- New Words: spending time outside gives children the opportunity to explore in their own way, encouraging a deeper sense of self. It is also the perfect opportunity for them to learn new words whilst they connect with the real thing. Ask them what they understand about their surroundings. Find out how they feel about being amongst the trees, the leaves and anything else you see. Being in nature is a sensory experience. Ask your child what they hear, see, smell, feel and even taste in the air. They might laugh at the last one, but it’s important to make things fun, so why not! You can also share your thoughts and feelings. How does being in nature affect you? They will learn from your words too. Children understand quite a lot before they find the words to express themselves. Don’t be afraid to share your observations even when you’re unsure that they’re old enough to understand. All of these different experiences in a relaxed environment will create an excitement in them. Before you know it, the words will flow and they may even teach you a new word or two.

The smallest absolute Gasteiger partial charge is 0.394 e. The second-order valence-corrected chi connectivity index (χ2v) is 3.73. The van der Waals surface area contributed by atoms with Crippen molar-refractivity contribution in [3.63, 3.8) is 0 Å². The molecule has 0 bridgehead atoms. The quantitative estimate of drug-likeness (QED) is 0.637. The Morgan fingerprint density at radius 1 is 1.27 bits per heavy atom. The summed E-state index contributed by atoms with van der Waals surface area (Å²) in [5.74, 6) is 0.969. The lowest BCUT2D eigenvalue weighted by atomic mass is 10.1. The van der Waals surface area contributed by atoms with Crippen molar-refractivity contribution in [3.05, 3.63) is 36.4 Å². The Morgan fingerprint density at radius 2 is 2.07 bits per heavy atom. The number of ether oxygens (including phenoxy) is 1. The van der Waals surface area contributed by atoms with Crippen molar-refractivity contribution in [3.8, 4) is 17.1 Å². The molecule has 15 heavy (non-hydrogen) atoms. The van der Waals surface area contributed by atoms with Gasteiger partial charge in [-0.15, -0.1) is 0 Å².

- Expressing Emotions: whatever the difficulty in life, a change of environment and being outside can help. Whilst there are many pressures on families, many people find benefits in the simpler things in life and getting outside into nature. Exercise can create long-lasting benefits and time away from thinking about life’s stressors. It can help to release a build-up of pressure and stress which helps towards managing our emotions. We are able to see things clearer and cope and manage situations better. Even during difficult times children need space to be children, to grow and develop away from life’s pressures.